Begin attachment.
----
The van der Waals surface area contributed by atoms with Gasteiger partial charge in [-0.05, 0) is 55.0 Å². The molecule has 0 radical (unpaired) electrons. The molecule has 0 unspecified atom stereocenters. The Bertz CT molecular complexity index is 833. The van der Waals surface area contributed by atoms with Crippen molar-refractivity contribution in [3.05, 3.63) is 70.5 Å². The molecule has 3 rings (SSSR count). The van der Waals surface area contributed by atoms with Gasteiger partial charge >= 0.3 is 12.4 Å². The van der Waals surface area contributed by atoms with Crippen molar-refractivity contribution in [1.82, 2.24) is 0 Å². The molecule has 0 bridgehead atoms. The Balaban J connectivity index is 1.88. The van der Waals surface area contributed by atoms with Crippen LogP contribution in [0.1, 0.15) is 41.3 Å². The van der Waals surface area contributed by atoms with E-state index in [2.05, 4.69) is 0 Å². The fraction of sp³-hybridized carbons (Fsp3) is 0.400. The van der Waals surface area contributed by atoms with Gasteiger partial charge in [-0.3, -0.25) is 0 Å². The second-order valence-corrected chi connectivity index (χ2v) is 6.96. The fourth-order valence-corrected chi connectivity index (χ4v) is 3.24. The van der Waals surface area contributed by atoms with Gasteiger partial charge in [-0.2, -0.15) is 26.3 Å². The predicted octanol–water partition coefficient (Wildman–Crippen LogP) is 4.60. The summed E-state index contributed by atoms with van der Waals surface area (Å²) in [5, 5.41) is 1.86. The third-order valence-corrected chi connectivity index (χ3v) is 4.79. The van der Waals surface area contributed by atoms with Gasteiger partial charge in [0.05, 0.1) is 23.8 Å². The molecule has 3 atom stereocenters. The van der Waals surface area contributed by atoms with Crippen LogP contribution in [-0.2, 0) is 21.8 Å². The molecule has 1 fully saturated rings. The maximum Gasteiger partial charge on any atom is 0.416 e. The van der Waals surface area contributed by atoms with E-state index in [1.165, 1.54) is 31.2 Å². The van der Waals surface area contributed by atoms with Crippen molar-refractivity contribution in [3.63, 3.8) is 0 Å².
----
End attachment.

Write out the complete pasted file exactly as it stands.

The van der Waals surface area contributed by atoms with Gasteiger partial charge in [-0.05, 0) is 55.0 Å². The molecule has 0 radical (unpaired) electrons. The molecule has 0 unspecified atom stereocenters. The Bertz CT molecular complexity index is 833. The van der Waals surface area contributed by atoms with Crippen molar-refractivity contribution in [3.05, 3.63) is 70.5 Å². The molecule has 3 rings (SSSR count). The van der Waals surface area contributed by atoms with Gasteiger partial charge >= 0.3 is 12.4 Å². The van der Waals surface area contributed by atoms with Crippen molar-refractivity contribution in [1.82, 2.24) is 0 Å². The molecule has 0 bridgehead atoms. The Balaban J connectivity index is 1.88. The van der Waals surface area contributed by atoms with Crippen LogP contribution in [0.1, 0.15) is 41.3 Å². The van der Waals surface area contributed by atoms with E-state index in [2.05, 4.69) is 0 Å². The fraction of sp³-hybridized carbons (Fsp3) is 0.400. The van der Waals surface area contributed by atoms with Gasteiger partial charge in [-0.3, -0.25) is 0 Å². The second-order valence-corrected chi connectivity index (χ2v) is 6.96. The fourth-order valence-corrected chi connectivity index (χ4v) is 3.24. The van der Waals surface area contributed by atoms with Gasteiger partial charge in [-0.2, -0.15) is 26.3 Å². The predicted octanol–water partition coefficient (Wildman–Crippen LogP) is 4.60. The summed E-state index contributed by atoms with van der Waals surface area (Å²) in [5, 5.41) is 1.86. The third-order valence-corrected chi connectivity index (χ3v) is 4.79. The van der Waals surface area contributed by atoms with Gasteiger partial charge in [0.05, 0.1) is 23.8 Å². The molecule has 3 atom stereocenters. The van der Waals surface area contributed by atoms with Crippen LogP contribution in [-0.2, 0) is 21.8 Å². The molecule has 1 fully saturated rings. The maximum Gasteiger partial charge on any atom is 0.416 e. The van der Waals surface area contributed by atoms with E-state index in [1.165, 1.54) is 31.2 Å². The van der Waals surface area contributed by atoms with Crippen molar-refractivity contribution in [3.63, 3.8) is 0 Å².